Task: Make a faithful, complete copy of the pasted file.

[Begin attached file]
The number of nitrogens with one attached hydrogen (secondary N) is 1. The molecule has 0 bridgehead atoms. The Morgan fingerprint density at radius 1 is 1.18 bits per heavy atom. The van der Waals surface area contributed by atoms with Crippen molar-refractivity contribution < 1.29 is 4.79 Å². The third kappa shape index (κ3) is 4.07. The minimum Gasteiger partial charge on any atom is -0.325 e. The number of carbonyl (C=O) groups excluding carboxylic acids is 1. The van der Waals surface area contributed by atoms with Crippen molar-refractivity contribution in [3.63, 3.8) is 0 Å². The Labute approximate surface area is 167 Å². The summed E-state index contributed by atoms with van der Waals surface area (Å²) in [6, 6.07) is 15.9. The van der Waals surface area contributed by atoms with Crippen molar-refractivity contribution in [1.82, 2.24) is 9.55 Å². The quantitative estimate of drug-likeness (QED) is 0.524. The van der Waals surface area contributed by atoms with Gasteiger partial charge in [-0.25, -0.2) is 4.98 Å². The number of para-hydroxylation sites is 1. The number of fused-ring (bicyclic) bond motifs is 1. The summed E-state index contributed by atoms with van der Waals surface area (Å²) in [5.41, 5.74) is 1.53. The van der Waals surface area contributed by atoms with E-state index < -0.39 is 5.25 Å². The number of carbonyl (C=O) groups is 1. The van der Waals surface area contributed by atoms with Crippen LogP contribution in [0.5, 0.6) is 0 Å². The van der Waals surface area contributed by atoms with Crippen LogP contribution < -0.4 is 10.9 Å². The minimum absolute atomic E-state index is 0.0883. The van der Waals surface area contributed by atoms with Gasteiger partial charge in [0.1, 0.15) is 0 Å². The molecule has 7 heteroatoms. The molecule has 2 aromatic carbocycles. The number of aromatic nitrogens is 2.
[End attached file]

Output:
The number of nitrogens with one attached hydrogen (secondary N) is 1. The molecule has 0 bridgehead atoms. The Morgan fingerprint density at radius 1 is 1.18 bits per heavy atom. The van der Waals surface area contributed by atoms with Crippen molar-refractivity contribution < 1.29 is 4.79 Å². The third kappa shape index (κ3) is 4.07. The minimum Gasteiger partial charge on any atom is -0.325 e. The number of carbonyl (C=O) groups excluding carboxylic acids is 1. The van der Waals surface area contributed by atoms with Crippen molar-refractivity contribution in [3.63, 3.8) is 0 Å². The Labute approximate surface area is 167 Å². The summed E-state index contributed by atoms with van der Waals surface area (Å²) in [6, 6.07) is 15.9. The van der Waals surface area contributed by atoms with Crippen molar-refractivity contribution in [1.82, 2.24) is 9.55 Å². The quantitative estimate of drug-likeness (QED) is 0.524. The van der Waals surface area contributed by atoms with Gasteiger partial charge in [-0.25, -0.2) is 4.98 Å². The number of para-hydroxylation sites is 1. The number of fused-ring (bicyclic) bond motifs is 1. The summed E-state index contributed by atoms with van der Waals surface area (Å²) in [5.41, 5.74) is 1.53. The van der Waals surface area contributed by atoms with E-state index < -0.39 is 5.25 Å². The number of carbonyl (C=O) groups is 1. The van der Waals surface area contributed by atoms with Crippen LogP contribution in [0.5, 0.6) is 0 Å². The van der Waals surface area contributed by atoms with Crippen LogP contribution < -0.4 is 10.9 Å². The minimum absolute atomic E-state index is 0.0883. The van der Waals surface area contributed by atoms with Gasteiger partial charge in [0.1, 0.15) is 0 Å². The molecule has 7 heteroatoms. The molecule has 2 aromatic carbocycles. The number of aromatic nitrogens is 2.